Q: How do you feel about being the tallest senator in modern history? [Editor’s note: Strange is 6 feet 9 inches tall]
A: It was nice to make history when you haven’t even done anything yet. It was kind of funny because it was a topic of conversation when I met my colleagues. There are a number of tall senators — Tom Cotton, John Thune and [Richard] Shelby all were arguing about who is the tallest senator until I got there and then I think I may have upset former Sen. [Alan] Simpson, who was the tallest. The other interesting thing is they’ve been saving a lectern. They’ve got me using [former Sen. Jay] Rockefeller’s. He was about 6’7”. Not as tall as I am, but pretty tall. I haven’t spoken yet but when I do, I’ll have a tall lectern.
Tom McMillen was a three-term congressman from Maryland. He is the tallest member of Congress. Period. He’s 6’11”. The funny thing is, he’s letting me stay at his house while we get our apartment. It’s the two tallest guys — the tallest guy in history, plus me. It’s great because his house has got tall everything.
Q: What’s your favorite thing you’ve done since joining the Senate?
A: I went over and sat in the chamber and listened to Ben Sasse deliver George Washington’s Farewell Address. I was the only senator in the chamber. I guess everybody else has heard it before and done that, but I was just so impressed. I thought, as a brand new member, it would be very important for me to sit and listen to that because it’s so significant. It really brings home what that institution and our country is all about. At the end, Sen. Sasse came over and thanked me for being his audience because it made it easier to talk to someone in the audience.
Q: What have you learned about the Senate so far?
A: I love history so I’m learning something every day. There are a million things I didn’t know. I think the thing that’s impressed me the most has been the fantastic professionalism of the officials in the Senate. I was thrown into the chair pretty early for a vote to confirm Ben Carson and so, the parliamentarian is fantastic at making sure you’re prepared to handle whatever the issue is on the votes and reconsidering things.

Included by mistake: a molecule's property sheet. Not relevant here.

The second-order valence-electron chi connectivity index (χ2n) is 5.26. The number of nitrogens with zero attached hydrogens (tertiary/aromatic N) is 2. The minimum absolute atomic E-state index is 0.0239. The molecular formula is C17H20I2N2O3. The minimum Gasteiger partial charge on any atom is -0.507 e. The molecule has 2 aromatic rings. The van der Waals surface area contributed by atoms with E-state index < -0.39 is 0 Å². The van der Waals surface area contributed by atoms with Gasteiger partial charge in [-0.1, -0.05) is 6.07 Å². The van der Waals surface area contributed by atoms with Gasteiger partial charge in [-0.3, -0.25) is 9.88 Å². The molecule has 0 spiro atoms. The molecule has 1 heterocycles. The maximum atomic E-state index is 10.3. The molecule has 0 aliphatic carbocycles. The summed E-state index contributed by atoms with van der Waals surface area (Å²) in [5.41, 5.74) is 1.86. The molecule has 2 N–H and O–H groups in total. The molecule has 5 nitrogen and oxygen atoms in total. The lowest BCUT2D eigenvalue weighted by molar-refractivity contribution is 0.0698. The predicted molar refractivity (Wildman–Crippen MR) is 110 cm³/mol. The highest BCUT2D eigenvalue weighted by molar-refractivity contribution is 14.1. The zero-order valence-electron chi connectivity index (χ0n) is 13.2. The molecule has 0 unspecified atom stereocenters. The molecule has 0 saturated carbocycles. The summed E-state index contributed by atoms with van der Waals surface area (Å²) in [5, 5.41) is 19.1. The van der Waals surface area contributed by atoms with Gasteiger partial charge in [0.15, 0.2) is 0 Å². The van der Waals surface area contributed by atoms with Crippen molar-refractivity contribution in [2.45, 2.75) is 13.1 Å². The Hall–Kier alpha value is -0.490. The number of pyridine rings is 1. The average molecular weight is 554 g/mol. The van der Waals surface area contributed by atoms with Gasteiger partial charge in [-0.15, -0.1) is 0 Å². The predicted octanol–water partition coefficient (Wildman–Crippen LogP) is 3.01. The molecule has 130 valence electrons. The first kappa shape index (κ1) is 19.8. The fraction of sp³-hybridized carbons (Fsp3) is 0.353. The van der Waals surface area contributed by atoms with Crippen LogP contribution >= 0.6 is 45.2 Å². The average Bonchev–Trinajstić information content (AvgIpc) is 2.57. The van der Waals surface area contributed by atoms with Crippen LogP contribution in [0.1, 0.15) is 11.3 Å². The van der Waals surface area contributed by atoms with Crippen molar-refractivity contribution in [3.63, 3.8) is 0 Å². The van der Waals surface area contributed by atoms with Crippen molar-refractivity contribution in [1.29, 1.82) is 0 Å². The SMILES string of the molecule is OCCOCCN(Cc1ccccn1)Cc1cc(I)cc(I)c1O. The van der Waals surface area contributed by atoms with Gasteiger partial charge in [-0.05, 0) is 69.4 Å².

Q: What do you miss about everyday life in Alabama?
A: The thing I miss the most by far is my black lab. We had to leave her at home in the move, so I’m really hoping that we’ll be able to bring her up here soon. She’s a very sweet dog. I got her seven years ago when I was elected attorney general. It’s really important if you’re in politics to have a loyal friend. I miss my dog. [laughter] She’ll be on her way. We just got an apartment. … We’ll move in this weekend.
Q: Tell me about your basketball career.
A: I was recruited at Alabama and at Auburn to play basketball. I had to make my first political decision because I come from a divided household — in Alabama, that means my mother went to [the University of] Alabama and my father went to Auburn. So I went to Tulane. I played four years at Tulane on scholarship so it’s a great way to get college paid for and I still am close to my teammates who I played with years ago.
Quick HitsLast book read: “Master of the Senate” by Robert Caro. My son gave it to me when I knew we were coming up here.
Last movie seen: “Hacksaw Ridge”
Favorite song of all time: Anything Motown. My Pandora’s pretty eclectic though, it’s all over the map.
Role model: The coaches that I had growing up, in high school and my college coaches.
Closest to in Congress: Hands down, it’s Sen. [Richard] Shelby. He and I have known each other for 30 years.